You think you’re a good person. You think you know yourself — until you’re confronted with self-preservation and having to make decisions whose outcomes mean life or death for someone else.
It’s in these moments you realize you aren’t afforded the luxury of principles and that your philosophical ideals mean nothing. And once you’ve made a decision, your conscience interrogates your heart and mind, questioning whether or not it was the right one. You have to do what takes to live, but can you live with what it takes to survive? You don’t always have time to weigh the pros and cons, and you just have to react. And when someone suffers because of the decision you were forced to make, some will hold it against you, even knowing they’d have done the same thing.
In Telltale Games’ The Walking Dead, your words and actions are never forgotten by those around you, and they’ll remind you of this often. Everything you do affects other people and how the story progresses, and in many cases, you won’t have time to contemplate how to handle a situation. You just have to go with your gut, but you may be surprised by your instincts. After each episode, the game displays the decisions you made and the percentage of players who did the same.
Like the television show of the same name, the focus here is not on the zombies themselves, but rather, the human response to the outbreak, how people cope (or don’t), and the struggle to survive. It is a character-driven narrative in the form of a game. And each player will have a dramatically different experience, as each decision you make drives the story in a different direction.
The one constant throughout the game is your devotion to protecting eight-year-old Clementine. Or at least that’s how it was for me. I spent the entire journey wanting nothing more than to give sweet little Clementine a great big bear hug to protect from her the living hell and collapsing world around her.
The Walking Dead is not a difficult game, because it’s really not predicated on player skill. You don’t have to be “good at games” in order to play this, but it can be difficult on a psychological level, and often emotionally draining. The mark of a good story is that it makes you forget it’s not real, and The Walking Dead does just that. It didn’t take long before I began to view the game world through the eyes of its main character, Lee Everett. And by that, I mean I didn’t view myself as a player controlling the main character. I viewed Lee’s situation and predicament as my own. I worried about the fate of my friends and family in such a crisis.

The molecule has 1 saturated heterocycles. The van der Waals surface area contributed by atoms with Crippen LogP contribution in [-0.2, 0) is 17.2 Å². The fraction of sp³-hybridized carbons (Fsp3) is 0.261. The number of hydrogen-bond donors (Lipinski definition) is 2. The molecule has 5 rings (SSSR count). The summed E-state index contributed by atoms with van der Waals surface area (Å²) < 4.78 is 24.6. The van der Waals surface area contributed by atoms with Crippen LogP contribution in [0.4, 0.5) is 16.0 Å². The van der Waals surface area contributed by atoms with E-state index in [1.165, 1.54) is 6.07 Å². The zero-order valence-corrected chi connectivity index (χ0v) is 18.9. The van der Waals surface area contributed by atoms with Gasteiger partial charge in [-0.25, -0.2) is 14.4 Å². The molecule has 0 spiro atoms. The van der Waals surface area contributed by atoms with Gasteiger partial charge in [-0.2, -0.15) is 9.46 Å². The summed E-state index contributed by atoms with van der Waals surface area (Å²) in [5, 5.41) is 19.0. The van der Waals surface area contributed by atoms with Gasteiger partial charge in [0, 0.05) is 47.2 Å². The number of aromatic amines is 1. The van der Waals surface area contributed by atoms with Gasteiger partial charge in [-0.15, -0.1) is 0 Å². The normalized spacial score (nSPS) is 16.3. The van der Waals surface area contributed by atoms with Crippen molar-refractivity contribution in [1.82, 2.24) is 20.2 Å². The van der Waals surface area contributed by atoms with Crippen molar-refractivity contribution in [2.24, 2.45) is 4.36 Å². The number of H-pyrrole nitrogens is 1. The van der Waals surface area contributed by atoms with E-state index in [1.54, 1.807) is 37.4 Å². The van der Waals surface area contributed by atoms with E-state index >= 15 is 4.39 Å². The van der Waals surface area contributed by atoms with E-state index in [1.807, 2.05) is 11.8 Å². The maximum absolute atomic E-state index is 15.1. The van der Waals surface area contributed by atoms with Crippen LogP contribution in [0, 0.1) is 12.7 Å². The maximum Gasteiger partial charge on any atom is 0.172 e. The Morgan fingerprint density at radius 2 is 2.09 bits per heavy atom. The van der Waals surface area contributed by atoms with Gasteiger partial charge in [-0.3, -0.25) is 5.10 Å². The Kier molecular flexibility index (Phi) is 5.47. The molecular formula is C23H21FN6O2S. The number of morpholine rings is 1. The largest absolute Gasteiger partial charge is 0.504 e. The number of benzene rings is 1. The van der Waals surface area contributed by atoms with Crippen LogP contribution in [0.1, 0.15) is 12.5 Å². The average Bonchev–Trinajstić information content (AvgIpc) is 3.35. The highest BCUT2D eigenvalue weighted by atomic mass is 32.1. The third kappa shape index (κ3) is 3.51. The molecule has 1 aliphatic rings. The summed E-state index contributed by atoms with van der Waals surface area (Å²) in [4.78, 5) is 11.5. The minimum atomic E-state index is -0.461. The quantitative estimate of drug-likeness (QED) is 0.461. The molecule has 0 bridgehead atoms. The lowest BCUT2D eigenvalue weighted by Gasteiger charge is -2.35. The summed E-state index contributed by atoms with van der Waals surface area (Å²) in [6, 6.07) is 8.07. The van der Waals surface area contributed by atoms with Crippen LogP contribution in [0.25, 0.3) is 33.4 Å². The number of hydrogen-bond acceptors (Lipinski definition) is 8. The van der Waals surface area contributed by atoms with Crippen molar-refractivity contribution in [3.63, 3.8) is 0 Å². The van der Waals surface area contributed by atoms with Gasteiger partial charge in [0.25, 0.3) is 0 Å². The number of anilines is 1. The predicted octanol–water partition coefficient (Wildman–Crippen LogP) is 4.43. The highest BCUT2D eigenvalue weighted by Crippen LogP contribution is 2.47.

And while a zombie apocalypse is impossible — at least according to all known scientific facts — you can easily identify with the characters you encounter throughout the game, and the heartbreaking dilemmas they face.
Every corpse, walking or still — every soulless husk of a human being — every rotted face — is but a ghost from a time that seems more like a fairy tale with each passing day. And you wonder who they were — you know, when they were still people. What kind of lives were they living when the world went to hell? Did they have families who loved them?
They say the eyes are the window to the soul, but when you look into the pupil-less eyes of a walker, it’s painfully clear no one’s home.
To anyone who doubts the legitimacy of video games as an art form, you need look no further than Telltale Games’ The Walking Dead. I have never in my life been so emotionally invested in a game. And until now, I can’t recall a game having ever made me cry. But I bawled. Like a baby. I can say with confidence that I’ll never play this game again. Not because it was bad, but because it was too good. I don’t need to experience that again. It’s embedded in my memory, the way my particular story played out. And when you play this game, you’ll have taken some emotional gut punches, and a different story of your own to tell.